As we move out of a national lockdown and back into a tiered system, the Government has produced updated advice for those individuals who are classed as clinically extremely vulnerable (CEV).
It is easy to become consumed and overwhelmed with the information and to feel a sense of confusion, as to what the new guidance provides for. Therefore we have summarised the changes in relation to CEV employees for you, based on Tier 3, to hopefully make the guidance easier to follow.
Socialising inside and outside of the home can only take place with members of the same household or within a support bubble, unless a legal exemption applies.
Strict social distancing must be maintained, as well as washing hands regularly and avoiding touching their face.
CEV people should also avoid busy areas to minimise the chance of coming into close contact with others and the advice remains to stay at home as much as possible.
Where feasible CEV employees are advised to work from home, because it reduces the chance of them being exposed to the virus.
Where it is not possible to work from home, then the organisation is required to take steps to reduce the risk of exposure to COVID-19 in the workplace and should explain the measures to the employee.
Employees should consider how they travel to and from work and may need to consider travelling at different times, in order to reduce the number of social contacts.
Where required, alternative roles can be considered in order to reduce the risk of exposure to COVID-19.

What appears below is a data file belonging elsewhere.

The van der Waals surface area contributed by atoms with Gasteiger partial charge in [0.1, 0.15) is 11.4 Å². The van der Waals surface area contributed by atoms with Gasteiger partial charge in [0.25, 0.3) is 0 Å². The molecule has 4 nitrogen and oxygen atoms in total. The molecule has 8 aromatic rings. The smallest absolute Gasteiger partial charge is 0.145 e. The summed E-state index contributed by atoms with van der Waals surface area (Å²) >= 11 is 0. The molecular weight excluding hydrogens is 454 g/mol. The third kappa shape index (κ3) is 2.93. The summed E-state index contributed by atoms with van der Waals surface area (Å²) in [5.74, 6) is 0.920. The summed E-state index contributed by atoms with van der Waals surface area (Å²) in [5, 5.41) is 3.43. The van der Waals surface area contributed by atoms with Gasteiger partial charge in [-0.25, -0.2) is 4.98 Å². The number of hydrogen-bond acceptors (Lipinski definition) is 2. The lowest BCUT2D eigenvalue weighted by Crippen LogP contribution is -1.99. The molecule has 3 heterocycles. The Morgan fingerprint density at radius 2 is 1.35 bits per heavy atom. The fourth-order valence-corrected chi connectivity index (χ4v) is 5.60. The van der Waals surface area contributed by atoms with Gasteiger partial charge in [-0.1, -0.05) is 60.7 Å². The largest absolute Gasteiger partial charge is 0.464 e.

If the employee cannot continue to work in their current role and there are no suitable alternatives, the employee could be furloughed under the Coronavirus Job Retention Scheme, as long as the organisation does not receive public funding for that particular employee.
CEV employees are able to travel to work under Tier 3, but should aim to reduce the number of journeys they make, where feasible and should avoid travelling in or out of a Tier 3 area.
If an employee is based in a different tier to the one that they are travelling to for the purposes of work, then which ever tier is the higher one, then this will be the guidance that they will follow upon arriving at work.
CEV employees are not advised to shield, unless they receive a new shielding notification from the government, which advises them to do so.
In all cases we would advise an individual risk assessment is completed and a record of any reasonable adjustments is maintained to demonstrate the employers response/actions to the employee’s health condition, in order to reduce their risk of contracting COVID-19.
Employers should be aware of the risks of disability discrimination claims that could arise following the management of an employee who is classed as CEV and ensure that any decisions are based on an employees’ health condition, as well as being proportionate and justifiable.
Any employee who refuses to attend work, leaves, or proposes to leave because they believe there is a serious, or imminent danger to their health, cannot be subjected to any detriment and any subsequent dismissal would be unfair.
Employees do have a contractual obligation to attend work, and an implied term of this contract, is for employees to comply with reasonable and lawful instructions from their employer. In relation to this, employers have a duty to act reasonably and any actions/decisions must be lawful and justifiable.
Please seek advice and support at an early stage when issues or concerns arise, in order to minimise any risk of potential litigation claims.